Friday, 20 April 2012
Contagion (2011, Steven Soderbergh)
In Contagion, the popular disaster movie genre is brought back in an unashamedly unpretentious fashion by director Steven Soderbergh. Armed as usual with an army of A-list names, Soderbergh's B-movie reinvigorates rather than reinvents the tried and tested story of a worldwide epidemic. Its message is a simple one and one we've heard before, but the film succeeds by taking its time and never forgetting (even for a moment) what it sets out to do - making it a low-grabbing success. But is this enough?
Starting the proceedings is Gwyneth Paltrow talking to, presumably, an ex-boyfriend on her mobile at an airport. She doesn't look her usual stunning self and soon enough we'll find out why. "Day 2" appears on the screen and before long we're following other random people around the world who are clearly disintegrating. The constant barrage of shots showing the germs spreading from person to person is a horrific reminder of how linked we all are, and the unknowing contact we maintain with each other everyday. As the days go on this mystery illness spreads at an alarming rate and it's not long before panic starts manifesting within the general public. This is where Contagion harbours most of its strength; an hour into the film, as the fear starts to grow, the fear mirrors the disease in the extreme rate it multiplies and changes its host for the worst. As the government control the release of information and advice to manipulate the world's emotions, fear becomes not only a weapon and a tool, but a spreading virus.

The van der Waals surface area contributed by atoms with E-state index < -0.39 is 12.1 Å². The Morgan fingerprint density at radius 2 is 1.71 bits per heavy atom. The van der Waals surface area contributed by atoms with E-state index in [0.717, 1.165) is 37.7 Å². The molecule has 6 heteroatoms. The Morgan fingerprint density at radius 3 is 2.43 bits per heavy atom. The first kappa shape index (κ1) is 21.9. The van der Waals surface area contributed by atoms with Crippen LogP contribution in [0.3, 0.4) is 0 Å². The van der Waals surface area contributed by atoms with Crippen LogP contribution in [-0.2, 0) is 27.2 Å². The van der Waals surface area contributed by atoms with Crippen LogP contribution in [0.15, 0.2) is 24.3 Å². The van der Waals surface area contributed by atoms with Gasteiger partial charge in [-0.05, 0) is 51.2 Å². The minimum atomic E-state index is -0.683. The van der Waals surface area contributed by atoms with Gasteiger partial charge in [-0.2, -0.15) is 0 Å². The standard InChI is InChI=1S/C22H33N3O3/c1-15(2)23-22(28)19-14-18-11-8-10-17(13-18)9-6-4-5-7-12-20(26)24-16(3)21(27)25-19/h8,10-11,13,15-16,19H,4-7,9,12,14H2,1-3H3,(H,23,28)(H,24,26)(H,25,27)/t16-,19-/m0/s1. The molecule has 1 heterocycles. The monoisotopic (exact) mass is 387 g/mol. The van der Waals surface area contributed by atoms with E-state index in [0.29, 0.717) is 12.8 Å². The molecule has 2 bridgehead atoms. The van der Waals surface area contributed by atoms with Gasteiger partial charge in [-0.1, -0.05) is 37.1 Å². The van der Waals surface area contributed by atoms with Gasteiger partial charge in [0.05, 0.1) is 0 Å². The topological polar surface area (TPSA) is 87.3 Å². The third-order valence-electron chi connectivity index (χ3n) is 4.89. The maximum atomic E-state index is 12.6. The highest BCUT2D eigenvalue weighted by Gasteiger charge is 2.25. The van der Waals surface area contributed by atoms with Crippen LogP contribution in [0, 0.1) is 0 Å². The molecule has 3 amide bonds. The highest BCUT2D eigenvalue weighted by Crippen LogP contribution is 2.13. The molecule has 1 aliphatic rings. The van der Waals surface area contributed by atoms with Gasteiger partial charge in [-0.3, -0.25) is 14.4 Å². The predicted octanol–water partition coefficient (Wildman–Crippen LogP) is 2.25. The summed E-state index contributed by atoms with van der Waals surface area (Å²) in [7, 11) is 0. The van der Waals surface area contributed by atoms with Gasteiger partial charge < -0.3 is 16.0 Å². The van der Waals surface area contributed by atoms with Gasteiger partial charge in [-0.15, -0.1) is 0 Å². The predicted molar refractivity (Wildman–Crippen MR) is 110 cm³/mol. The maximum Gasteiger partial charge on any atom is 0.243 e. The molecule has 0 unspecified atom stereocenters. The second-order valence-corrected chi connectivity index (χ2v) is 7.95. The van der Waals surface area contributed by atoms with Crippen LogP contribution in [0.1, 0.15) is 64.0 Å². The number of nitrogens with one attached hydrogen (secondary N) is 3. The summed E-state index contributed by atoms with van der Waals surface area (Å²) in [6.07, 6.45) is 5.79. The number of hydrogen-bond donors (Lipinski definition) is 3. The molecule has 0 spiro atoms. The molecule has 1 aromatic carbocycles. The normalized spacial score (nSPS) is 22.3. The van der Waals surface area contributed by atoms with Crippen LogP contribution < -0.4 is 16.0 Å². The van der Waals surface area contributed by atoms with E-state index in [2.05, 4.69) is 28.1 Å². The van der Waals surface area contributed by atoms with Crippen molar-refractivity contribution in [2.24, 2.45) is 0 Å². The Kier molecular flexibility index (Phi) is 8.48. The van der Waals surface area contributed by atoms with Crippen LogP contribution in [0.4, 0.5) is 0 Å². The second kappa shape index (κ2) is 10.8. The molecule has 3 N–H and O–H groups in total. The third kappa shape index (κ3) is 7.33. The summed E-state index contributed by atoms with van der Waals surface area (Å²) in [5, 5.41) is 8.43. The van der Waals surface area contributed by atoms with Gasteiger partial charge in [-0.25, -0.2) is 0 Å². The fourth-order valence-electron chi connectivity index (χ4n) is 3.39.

These points of insight don't sound very deep, frankly they're not at all, nor is the film trying to act on a higher plain of IQ. Contagion's simplicity however isn't where its weaknesses lie; for a film that boasts an ever ending list of talented performers, it just doesn't have anything for them to do. As the multiple narratives plod on and never once converge, by the end these various stories have barely moved on or had the slightest breath of life pumped through them.
Soderbergh regular Matt Damon gets the best deal of the bunch as a father who's lost his wife and step son, he and his remaining daughter do their best to survive and do it rather well, the risk is never high enough to care. Marion Cotillard doesn't have much to say or do whilst on screen, but then her epidemiologist character disappears for a painful amount of time following a rather weak kidnapping plot. Kate Winslet suffers the same fate as the others, we don't get to know them so we don't invest, the characters in Contagion are interchangeable to a point.
The one character who does gets enough time to shine is Jude Law, who although having the most annoying character in the film at least has a personality to feel something for. His battle with the government and health department over their cerebral controlling of information is about as interesting as it gets, with the internet being shown as the future weapon of revealing corruption in high echelons. The internet is a powerful weapon to the common man, but can still be used for better or for worse.
The soundtrack provided by Cliff Martinez provides the perfect apocalyptic soundscape needed whilst giving Soderbergh enough snare to show off his precision editing, and the direction is as economic and unfussy as we've come to expect from such a prolific filmmaker.
Contagion has a simple and direct message that could have ended up feeling more like a public health announcement, but it manages to deliver this well, if at a cost. The script is so bland that even the Hollywood dream team can't raise it up a notch, and while we can forgive it for not saying anything new or profoundly interesting, some thrills would have been nice despite the relatively refreshing show of restraint.